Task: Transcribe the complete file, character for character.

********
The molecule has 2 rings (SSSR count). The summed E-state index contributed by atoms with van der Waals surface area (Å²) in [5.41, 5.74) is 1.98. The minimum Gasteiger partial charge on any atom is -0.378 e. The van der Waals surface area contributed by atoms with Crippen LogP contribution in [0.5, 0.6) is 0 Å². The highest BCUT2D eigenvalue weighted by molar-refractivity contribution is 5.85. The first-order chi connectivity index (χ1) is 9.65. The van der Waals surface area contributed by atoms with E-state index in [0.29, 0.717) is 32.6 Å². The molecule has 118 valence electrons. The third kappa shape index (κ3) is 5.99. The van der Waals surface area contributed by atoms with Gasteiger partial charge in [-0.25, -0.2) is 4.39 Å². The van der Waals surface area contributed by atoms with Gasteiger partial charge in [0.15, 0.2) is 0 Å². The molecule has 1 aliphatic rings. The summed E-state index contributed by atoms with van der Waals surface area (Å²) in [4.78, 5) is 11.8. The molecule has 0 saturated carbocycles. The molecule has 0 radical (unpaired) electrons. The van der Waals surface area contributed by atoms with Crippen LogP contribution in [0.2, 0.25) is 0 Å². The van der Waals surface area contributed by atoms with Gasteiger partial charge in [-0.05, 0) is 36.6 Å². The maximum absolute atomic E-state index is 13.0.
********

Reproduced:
The molecule has 2 rings (SSSR count). The summed E-state index contributed by atoms with van der Waals surface area (Å²) in [5.41, 5.74) is 1.98. The minimum Gasteiger partial charge on any atom is -0.378 e. The van der Waals surface area contributed by atoms with Crippen LogP contribution in [0.5, 0.6) is 0 Å². The highest BCUT2D eigenvalue weighted by molar-refractivity contribution is 5.85. The first-order chi connectivity index (χ1) is 9.65. The van der Waals surface area contributed by atoms with E-state index in [0.29, 0.717) is 32.6 Å². The molecule has 118 valence electrons. The third kappa shape index (κ3) is 5.99. The van der Waals surface area contributed by atoms with Gasteiger partial charge in [-0.25, -0.2) is 4.39 Å². The van der Waals surface area contributed by atoms with Gasteiger partial charge in [0.15, 0.2) is 0 Å². The molecule has 1 aliphatic rings. The summed E-state index contributed by atoms with van der Waals surface area (Å²) in [4.78, 5) is 11.8. The molecule has 0 saturated carbocycles. The molecule has 0 radical (unpaired) electrons. The van der Waals surface area contributed by atoms with Crippen LogP contribution in [0.2, 0.25) is 0 Å². The van der Waals surface area contributed by atoms with Gasteiger partial charge in [-0.05, 0) is 36.6 Å². The maximum absolute atomic E-state index is 13.0.